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Social media companies will face huge fines if they fail to live up to their “duty of care” to internet users.

The UK government is taking a hard line when it comes to online safety, moving to establish what it says is the world’s first independent regulator to keep social media companies in check.

Companies that fail to live up to requirements will face huge fines, and senior directors who are proven to have been negligent will be held personally liable. They may also find access to their sites blocked.

The new measures, designed to make the internet a safer place, were announced jointly by the Home Office and Department of Culture, Media and Sport. The introduction of the regulator is the central recommendation of a highly anticipated government white paper, titled Online Harms, published early Monday in the UK.

The regulator will be tasked with ensuring social media companies are tackling a range of online problems, including:

  • Inciting violence and spreading violent content (including terrorist content)
  • Encouraging self-harm or suicide
  • The spread of disinformation and fake news
  • Cyberbullying
  • Children accessing inappropriate material
  • Child exploitation and abuse content
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As well as applying to the major social networks, such as FacebookYouTube and Twitter, the requirements will also have to be met by file-hosting sites, online forums, messaging services and search engines.

“For too long these companies have not done enough to protect users, especially children and young people, from harmful content,” said Prime Minister Theresa May in a statement. “We have listened to campaigners and parents, and are putting a legal duty of care on internet companies to keep people safe.”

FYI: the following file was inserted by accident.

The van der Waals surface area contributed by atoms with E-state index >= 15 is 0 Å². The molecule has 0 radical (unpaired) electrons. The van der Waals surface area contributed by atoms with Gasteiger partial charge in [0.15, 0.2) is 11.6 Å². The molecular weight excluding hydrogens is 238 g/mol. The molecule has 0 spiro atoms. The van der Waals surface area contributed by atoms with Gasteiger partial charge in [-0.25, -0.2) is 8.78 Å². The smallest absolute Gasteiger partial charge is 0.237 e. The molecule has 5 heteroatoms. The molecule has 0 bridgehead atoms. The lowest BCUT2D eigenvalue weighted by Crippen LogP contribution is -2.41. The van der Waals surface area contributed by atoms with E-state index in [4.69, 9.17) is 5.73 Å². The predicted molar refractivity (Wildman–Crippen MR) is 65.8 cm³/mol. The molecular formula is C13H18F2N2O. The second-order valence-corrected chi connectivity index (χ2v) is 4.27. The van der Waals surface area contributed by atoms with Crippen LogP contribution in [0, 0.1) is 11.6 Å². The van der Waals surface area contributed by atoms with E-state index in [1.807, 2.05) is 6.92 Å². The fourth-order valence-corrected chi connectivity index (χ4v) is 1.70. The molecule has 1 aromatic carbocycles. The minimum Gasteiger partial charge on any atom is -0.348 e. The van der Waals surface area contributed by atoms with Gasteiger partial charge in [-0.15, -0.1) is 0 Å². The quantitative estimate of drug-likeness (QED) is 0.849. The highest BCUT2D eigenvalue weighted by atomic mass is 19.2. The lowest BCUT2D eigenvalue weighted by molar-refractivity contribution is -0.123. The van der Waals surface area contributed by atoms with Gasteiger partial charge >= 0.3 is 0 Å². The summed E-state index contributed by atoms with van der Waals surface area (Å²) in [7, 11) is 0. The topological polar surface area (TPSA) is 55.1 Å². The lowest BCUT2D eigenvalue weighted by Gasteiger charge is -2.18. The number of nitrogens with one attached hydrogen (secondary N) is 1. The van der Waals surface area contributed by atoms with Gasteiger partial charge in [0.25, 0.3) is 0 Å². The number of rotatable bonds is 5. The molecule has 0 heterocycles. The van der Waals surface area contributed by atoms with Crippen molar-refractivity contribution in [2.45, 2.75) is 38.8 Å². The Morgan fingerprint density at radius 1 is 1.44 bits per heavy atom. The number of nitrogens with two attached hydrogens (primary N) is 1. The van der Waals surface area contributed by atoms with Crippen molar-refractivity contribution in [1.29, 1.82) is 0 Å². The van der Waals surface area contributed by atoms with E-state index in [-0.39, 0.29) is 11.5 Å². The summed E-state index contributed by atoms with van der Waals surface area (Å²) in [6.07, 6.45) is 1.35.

Google and Facebook didn’t immediately respond to a request for comment.

Websites to be fined or blocked for ‘online harms’ under new proposals

Internet sites could be fined or blocked if they fail to tackle “online harms” such as terrorist propaganda and child abuse, under new government plans.

The proposals, which include an independent watchdog and a code of practice that tech companies would have to follow, could see the UK introduce “world first” internet safety laws designed to make the country the safest place on the globe to be online.

Home Secretary Sajid Javid has said “we cannot ignore the crimes being committed on social networks,” at the launch of a Government white paper on online harms.

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In a speech on Monday afternoon, the home secretary issued a stark warning to online enterprises: “I warned you and you did not do enough. So it’s no longer a matter of choice. It’s time for you to protect the users and give them the protection they deserve, and I will accept nothing else.”

Mark Zuckerberg warned by Culture Secretary that Facebook will face legal crackdown over self-harm posts

Jeremy Wright told Mark Zuckerberg that Britain has ‘reached a turning point’ and that adding new laws is the only way to beat self-harm content

THE Culture Secretary told Mark Zuckerberg to his face that the UK government would become the first in the world to introduce a legal crackdown on Facebook’s harmful content.

Writing in today’s Sun, Jeremy Wright explains how he told Mr Zuckerberg at a meeting at Facebook’s officers in San Francisco in February that Britain had “reached a turning point” over its failure to act.



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